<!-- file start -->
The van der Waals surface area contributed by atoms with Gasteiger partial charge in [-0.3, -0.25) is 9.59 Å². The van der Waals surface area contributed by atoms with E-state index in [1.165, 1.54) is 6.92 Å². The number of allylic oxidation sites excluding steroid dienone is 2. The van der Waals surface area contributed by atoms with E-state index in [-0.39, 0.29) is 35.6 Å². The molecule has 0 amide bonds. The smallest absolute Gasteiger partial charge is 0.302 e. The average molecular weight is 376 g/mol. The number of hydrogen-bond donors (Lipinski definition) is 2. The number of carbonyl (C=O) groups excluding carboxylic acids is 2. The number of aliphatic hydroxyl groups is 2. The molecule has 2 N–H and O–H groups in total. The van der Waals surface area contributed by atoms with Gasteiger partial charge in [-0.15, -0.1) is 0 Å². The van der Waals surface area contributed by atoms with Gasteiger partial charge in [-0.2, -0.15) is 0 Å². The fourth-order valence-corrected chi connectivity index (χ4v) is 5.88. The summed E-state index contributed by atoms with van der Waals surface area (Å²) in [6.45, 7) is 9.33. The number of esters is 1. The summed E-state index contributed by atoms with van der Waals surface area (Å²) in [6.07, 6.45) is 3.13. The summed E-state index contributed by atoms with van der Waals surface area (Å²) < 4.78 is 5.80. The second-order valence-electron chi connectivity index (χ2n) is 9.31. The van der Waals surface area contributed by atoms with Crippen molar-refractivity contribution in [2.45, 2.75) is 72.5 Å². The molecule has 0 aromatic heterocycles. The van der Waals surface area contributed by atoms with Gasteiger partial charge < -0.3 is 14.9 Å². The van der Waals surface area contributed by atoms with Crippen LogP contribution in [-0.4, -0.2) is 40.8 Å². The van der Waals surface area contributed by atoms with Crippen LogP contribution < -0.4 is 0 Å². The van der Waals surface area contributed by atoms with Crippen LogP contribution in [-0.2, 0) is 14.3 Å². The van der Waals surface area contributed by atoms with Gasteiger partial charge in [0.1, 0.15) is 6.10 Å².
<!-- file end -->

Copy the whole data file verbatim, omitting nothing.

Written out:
The van der Waals surface area contributed by atoms with Gasteiger partial charge in [-0.3, -0.25) is 9.59 Å². The van der Waals surface area contributed by atoms with E-state index in [1.165, 1.54) is 6.92 Å². The number of allylic oxidation sites excluding steroid dienone is 2. The van der Waals surface area contributed by atoms with E-state index in [-0.39, 0.29) is 35.6 Å². The molecule has 0 amide bonds. The smallest absolute Gasteiger partial charge is 0.302 e. The average molecular weight is 376 g/mol. The number of hydrogen-bond donors (Lipinski definition) is 2. The number of carbonyl (C=O) groups excluding carboxylic acids is 2. The number of aliphatic hydroxyl groups is 2. The molecule has 2 N–H and O–H groups in total. The van der Waals surface area contributed by atoms with Gasteiger partial charge in [-0.15, -0.1) is 0 Å². The van der Waals surface area contributed by atoms with Gasteiger partial charge in [-0.2, -0.15) is 0 Å². The fourth-order valence-corrected chi connectivity index (χ4v) is 5.88. The summed E-state index contributed by atoms with van der Waals surface area (Å²) in [6.45, 7) is 9.33. The number of esters is 1. The summed E-state index contributed by atoms with van der Waals surface area (Å²) in [6.07, 6.45) is 3.13. The summed E-state index contributed by atoms with van der Waals surface area (Å²) < 4.78 is 5.80. The second-order valence-electron chi connectivity index (χ2n) is 9.31. The van der Waals surface area contributed by atoms with Crippen molar-refractivity contribution in [2.45, 2.75) is 72.5 Å². The molecule has 0 aromatic heterocycles. The van der Waals surface area contributed by atoms with Gasteiger partial charge < -0.3 is 14.9 Å². The van der Waals surface area contributed by atoms with Crippen LogP contribution in [-0.4, -0.2) is 40.8 Å². The van der Waals surface area contributed by atoms with Crippen LogP contribution < -0.4 is 0 Å². The van der Waals surface area contributed by atoms with Crippen LogP contribution in [-0.2, 0) is 14.3 Å². The van der Waals surface area contributed by atoms with Gasteiger partial charge in [0.1, 0.15) is 6.10 Å².